It also has enabled “virtual” office space to become a reality. Through an innovative plan introduced in 2009 and approved by Dublin City Council, it may also provide a non-tax revenue stream. The ordinance allows the city to lease up to 12 fibers or six pairs of dark fibers in the DubLink network.
MM: The Five-Year Capital Improvements Program was approved by Dublin City Council on Sept. 13. Do you think the program will have a significant impact on economic development in Dublin?
DM: The 2011-2015 Capital Improvements Program designates $70.1 million in funding for transportation, parks, recreation, facilities and utilities improvement projects, including $27.6 million in projects next year. Emerald Parkway, the Emerald Crossing bridge over U.S. 33, and the Dublin Community Recreation Center are just a few examples of projects that were completed ahead of schedule, received national recognition, and continue to benefit daily those who live and work here. The city has approximately $16.6 million in CIP projects either completed, in progress, or planned for this year.
Other benefits that continue to attract residents and businesses are the well-maintained roadways and the city’s commitment to infrastructure. Running parallel to I-270 is the nearly completed Emerald Parkway, a convenient alternative to I-270 for local traffic and one of Dublin’s capital improvement investments. Designed to connect the community, provide an efficient roadway through Dublin, and maximize access to land with I-270 frontage, Emerald Parkway is tangible evidence of Dublin’s sound planning and progressive capital improvement policies.
Forward design, planning and investment in infrastructure –including roadways, water, sewer, utilities and broadband– have set the conditions for economic development in Dublin.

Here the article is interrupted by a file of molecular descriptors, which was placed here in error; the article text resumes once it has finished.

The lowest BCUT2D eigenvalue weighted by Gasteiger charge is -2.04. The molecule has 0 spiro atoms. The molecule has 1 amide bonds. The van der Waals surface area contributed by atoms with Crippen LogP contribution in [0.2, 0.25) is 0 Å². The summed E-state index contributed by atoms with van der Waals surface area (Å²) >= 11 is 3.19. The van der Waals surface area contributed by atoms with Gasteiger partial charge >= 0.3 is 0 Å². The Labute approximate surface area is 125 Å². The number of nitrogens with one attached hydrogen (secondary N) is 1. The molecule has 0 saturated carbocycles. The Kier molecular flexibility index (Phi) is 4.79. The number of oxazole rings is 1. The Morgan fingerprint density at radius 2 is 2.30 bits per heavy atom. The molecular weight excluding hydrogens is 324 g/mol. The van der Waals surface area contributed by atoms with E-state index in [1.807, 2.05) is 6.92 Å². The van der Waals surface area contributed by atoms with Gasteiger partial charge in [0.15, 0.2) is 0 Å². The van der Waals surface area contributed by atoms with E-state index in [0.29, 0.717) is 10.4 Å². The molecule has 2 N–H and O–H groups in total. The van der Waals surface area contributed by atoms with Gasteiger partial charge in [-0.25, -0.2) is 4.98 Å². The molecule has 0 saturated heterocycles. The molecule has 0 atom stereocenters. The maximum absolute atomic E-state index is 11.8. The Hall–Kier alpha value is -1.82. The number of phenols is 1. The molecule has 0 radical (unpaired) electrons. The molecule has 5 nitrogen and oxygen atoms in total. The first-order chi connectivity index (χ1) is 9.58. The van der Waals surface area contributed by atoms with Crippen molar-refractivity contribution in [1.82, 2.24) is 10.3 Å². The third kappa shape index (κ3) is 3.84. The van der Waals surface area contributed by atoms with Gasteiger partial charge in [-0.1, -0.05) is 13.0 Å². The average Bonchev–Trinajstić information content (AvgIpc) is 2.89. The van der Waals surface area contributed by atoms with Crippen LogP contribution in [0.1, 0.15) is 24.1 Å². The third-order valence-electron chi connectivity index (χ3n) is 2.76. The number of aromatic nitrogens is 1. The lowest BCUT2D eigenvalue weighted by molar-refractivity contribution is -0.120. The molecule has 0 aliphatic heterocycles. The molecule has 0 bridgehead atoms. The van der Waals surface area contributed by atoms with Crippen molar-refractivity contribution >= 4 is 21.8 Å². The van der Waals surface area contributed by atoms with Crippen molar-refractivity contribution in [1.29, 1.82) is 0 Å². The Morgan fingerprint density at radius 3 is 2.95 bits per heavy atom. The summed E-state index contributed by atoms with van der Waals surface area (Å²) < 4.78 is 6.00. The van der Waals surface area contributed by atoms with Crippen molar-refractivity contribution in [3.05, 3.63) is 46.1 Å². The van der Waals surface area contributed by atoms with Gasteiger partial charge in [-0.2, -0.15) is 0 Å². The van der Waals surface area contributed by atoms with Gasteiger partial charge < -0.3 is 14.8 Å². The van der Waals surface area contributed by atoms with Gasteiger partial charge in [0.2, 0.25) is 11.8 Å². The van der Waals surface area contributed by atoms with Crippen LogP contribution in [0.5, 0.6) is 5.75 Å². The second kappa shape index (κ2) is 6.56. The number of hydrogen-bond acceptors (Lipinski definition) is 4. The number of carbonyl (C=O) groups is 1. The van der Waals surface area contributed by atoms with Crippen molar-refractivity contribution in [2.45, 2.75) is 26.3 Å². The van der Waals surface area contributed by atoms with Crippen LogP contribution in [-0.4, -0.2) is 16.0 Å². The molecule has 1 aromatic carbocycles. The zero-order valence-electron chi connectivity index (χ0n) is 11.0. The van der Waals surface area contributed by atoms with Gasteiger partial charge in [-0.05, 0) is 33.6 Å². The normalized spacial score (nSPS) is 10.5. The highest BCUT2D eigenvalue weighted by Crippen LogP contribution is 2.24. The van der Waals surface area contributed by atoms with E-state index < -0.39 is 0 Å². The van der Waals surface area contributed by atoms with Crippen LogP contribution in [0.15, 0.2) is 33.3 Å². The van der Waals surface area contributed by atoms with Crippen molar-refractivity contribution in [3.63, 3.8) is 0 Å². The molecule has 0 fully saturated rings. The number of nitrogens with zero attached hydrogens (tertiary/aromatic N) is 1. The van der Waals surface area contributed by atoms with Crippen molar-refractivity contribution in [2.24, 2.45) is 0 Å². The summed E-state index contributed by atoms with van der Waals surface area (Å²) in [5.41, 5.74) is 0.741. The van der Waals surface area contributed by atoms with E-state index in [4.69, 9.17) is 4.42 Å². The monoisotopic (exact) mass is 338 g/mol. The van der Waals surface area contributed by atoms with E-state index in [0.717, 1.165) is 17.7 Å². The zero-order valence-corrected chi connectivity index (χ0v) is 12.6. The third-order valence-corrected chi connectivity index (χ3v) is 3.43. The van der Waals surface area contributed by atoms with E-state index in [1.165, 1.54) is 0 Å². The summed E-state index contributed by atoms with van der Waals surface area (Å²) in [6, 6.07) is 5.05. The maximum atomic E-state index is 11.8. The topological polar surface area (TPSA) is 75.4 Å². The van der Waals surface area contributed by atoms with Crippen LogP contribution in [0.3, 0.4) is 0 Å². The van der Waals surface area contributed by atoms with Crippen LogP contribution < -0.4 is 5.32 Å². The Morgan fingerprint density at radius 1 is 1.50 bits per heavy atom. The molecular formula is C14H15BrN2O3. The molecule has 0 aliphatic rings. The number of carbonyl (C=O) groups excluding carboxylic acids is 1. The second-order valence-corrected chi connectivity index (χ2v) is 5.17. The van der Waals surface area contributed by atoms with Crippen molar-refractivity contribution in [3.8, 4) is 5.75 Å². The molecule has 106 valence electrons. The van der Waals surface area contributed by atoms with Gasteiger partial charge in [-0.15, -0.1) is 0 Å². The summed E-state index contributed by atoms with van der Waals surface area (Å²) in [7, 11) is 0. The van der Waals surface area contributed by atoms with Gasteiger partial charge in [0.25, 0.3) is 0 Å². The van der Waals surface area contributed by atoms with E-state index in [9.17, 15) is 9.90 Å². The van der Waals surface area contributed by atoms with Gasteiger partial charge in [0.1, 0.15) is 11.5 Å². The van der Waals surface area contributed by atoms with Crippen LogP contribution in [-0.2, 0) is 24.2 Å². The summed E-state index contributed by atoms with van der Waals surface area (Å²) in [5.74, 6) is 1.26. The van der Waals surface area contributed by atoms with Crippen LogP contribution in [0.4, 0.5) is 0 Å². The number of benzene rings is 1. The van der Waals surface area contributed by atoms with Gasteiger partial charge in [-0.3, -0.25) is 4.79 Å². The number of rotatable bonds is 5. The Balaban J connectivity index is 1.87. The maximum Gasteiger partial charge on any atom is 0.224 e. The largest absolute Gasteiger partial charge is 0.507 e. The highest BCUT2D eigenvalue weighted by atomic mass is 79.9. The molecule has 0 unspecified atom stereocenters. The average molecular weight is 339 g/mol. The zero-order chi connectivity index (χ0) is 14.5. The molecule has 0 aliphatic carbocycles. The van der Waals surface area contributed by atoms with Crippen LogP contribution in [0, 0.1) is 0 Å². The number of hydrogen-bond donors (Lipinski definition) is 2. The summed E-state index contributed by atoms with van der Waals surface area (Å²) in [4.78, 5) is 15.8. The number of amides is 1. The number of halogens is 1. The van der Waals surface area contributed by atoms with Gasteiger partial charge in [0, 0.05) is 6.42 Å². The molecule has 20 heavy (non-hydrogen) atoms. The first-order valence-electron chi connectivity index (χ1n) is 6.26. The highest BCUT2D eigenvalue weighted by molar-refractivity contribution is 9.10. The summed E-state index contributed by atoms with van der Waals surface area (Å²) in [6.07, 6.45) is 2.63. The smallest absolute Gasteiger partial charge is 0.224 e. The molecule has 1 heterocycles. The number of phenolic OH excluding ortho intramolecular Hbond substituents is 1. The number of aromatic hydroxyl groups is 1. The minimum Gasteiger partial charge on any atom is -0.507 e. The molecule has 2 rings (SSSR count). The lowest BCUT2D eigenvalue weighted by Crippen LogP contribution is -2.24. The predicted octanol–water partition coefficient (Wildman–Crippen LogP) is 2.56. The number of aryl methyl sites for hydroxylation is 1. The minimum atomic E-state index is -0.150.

MM: Are there any projects in the development pipeline that you are especially excited about?
DM: The city is currently taking a comprehensive look at its main artery: the Bridge Street Corridor. We are examining development and redevelopment opportunities, including the introduction of a mixed-use, higher density, walkable environment within the city’s core. Efforts like these present opportunities to make the community more sustainable, create new housing options, and continue to attract and retain a knowledge workforce.
In addition, the city is continuing to set the conditions for its planned 1,300-acre Innovation Park to accommodate technology segments like bio-medical, manufacturing or customer service, advanced transportation systems, distance learning, nanotechnologies, telemedicine, e-commerce, and information technology initiatives. Dublin is working to create a more concise area plan and vision for Innovation Park in cooperation with residents and landowners.
MM: How have the results of the 2009 Workforce Survey affected how the city assists its business community?
DM: Despite a tough economy, an overwhelming majority of Dublin companies surveyed said they did not have to reduce their workforce. Even better news is that 54 percent anticipate hiring more employees over the next three years.
The businesses surveyed indicated they are planning to grow their workforce in Dublin. We are finding that, especially with small businesses, their biggest workforce challenge is finding the time to train employees.
The city is continuing to work with businesses and the education community to facilitate discussion and dialogue to assure a skilled and talented workforce now and into the future.